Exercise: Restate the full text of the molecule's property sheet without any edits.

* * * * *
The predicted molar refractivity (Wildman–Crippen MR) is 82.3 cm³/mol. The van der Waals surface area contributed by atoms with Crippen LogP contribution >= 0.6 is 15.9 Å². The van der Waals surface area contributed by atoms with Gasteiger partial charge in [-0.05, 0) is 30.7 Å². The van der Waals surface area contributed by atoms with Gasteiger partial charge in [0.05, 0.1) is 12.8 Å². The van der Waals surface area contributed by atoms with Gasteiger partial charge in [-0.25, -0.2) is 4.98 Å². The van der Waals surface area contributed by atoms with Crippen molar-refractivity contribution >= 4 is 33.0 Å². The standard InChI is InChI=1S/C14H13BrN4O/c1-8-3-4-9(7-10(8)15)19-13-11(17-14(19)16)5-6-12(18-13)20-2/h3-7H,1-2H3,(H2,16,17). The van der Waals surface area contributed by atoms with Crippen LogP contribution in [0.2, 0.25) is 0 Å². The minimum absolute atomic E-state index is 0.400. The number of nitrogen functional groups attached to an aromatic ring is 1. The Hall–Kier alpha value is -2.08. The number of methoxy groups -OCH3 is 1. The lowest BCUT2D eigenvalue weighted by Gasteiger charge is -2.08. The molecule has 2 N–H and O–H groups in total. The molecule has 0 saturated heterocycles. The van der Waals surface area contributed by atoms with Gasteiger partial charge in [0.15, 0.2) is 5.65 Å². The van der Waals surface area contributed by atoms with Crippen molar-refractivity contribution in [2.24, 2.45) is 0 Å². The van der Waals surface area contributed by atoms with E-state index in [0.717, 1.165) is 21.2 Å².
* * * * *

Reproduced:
The predicted molar refractivity (Wildman–Crippen MR) is 82.3 cm³/mol. The van der Waals surface area contributed by atoms with Crippen LogP contribution >= 0.6 is 15.9 Å². The van der Waals surface area contributed by atoms with Gasteiger partial charge in [-0.05, 0) is 30.7 Å². The van der Waals surface area contributed by atoms with Gasteiger partial charge in [0.05, 0.1) is 12.8 Å². The van der Waals surface area contributed by atoms with Gasteiger partial charge in [-0.25, -0.2) is 4.98 Å². The van der Waals surface area contributed by atoms with Crippen molar-refractivity contribution >= 4 is 33.0 Å². The standard InChI is InChI=1S/C14H13BrN4O/c1-8-3-4-9(7-10(8)15)19-13-11(17-14(19)16)5-6-12(18-13)20-2/h3-7H,1-2H3,(H2,16,17). The van der Waals surface area contributed by atoms with Crippen LogP contribution in [0.2, 0.25) is 0 Å². The minimum absolute atomic E-state index is 0.400. The number of nitrogen functional groups attached to an aromatic ring is 1. The Hall–Kier alpha value is -2.08. The number of methoxy groups -OCH3 is 1. The lowest BCUT2D eigenvalue weighted by Gasteiger charge is -2.08. The molecule has 2 N–H and O–H groups in total. The molecule has 0 saturated heterocycles. The van der Waals surface area contributed by atoms with Gasteiger partial charge in [0.15, 0.2) is 5.65 Å². The van der Waals surface area contributed by atoms with Crippen molar-refractivity contribution in [2.24, 2.45) is 0 Å². The van der Waals surface area contributed by atoms with E-state index in [0.717, 1.165) is 21.2 Å².